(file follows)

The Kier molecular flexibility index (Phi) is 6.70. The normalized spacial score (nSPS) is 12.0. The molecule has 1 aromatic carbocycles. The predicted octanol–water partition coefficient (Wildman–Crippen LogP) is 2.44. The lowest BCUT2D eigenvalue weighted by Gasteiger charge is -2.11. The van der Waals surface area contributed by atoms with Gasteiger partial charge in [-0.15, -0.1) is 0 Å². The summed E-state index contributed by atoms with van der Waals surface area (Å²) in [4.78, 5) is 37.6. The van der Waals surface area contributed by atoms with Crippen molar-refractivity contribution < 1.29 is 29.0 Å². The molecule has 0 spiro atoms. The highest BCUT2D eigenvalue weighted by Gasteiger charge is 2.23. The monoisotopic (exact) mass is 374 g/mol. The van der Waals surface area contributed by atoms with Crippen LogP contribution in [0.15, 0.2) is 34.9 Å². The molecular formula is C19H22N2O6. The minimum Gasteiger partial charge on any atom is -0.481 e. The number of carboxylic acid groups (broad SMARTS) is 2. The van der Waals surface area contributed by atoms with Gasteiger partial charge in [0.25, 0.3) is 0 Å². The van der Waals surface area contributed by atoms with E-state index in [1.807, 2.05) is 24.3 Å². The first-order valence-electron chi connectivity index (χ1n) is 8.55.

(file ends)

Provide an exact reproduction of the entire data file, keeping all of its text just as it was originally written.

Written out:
The Kier molecular flexibility index (Phi) is 6.70. The normalized spacial score (nSPS) is 12.0. The molecule has 1 aromatic carbocycles. The predicted octanol–water partition coefficient (Wildman–Crippen LogP) is 2.44. The lowest BCUT2D eigenvalue weighted by Gasteiger charge is -2.11. The van der Waals surface area contributed by atoms with Gasteiger partial charge in [-0.15, -0.1) is 0 Å². The summed E-state index contributed by atoms with van der Waals surface area (Å²) in [4.78, 5) is 37.6. The van der Waals surface area contributed by atoms with Crippen molar-refractivity contribution < 1.29 is 29.0 Å². The molecule has 0 spiro atoms. The highest BCUT2D eigenvalue weighted by Gasteiger charge is 2.23. The monoisotopic (exact) mass is 374 g/mol. The van der Waals surface area contributed by atoms with Crippen LogP contribution in [0.15, 0.2) is 34.9 Å². The molecular formula is C19H22N2O6. The minimum Gasteiger partial charge on any atom is -0.481 e. The number of carboxylic acid groups (broad SMARTS) is 2. The van der Waals surface area contributed by atoms with Gasteiger partial charge in [0.25, 0.3) is 0 Å². The van der Waals surface area contributed by atoms with E-state index in [1.807, 2.05) is 24.3 Å². The first-order valence-electron chi connectivity index (χ1n) is 8.55.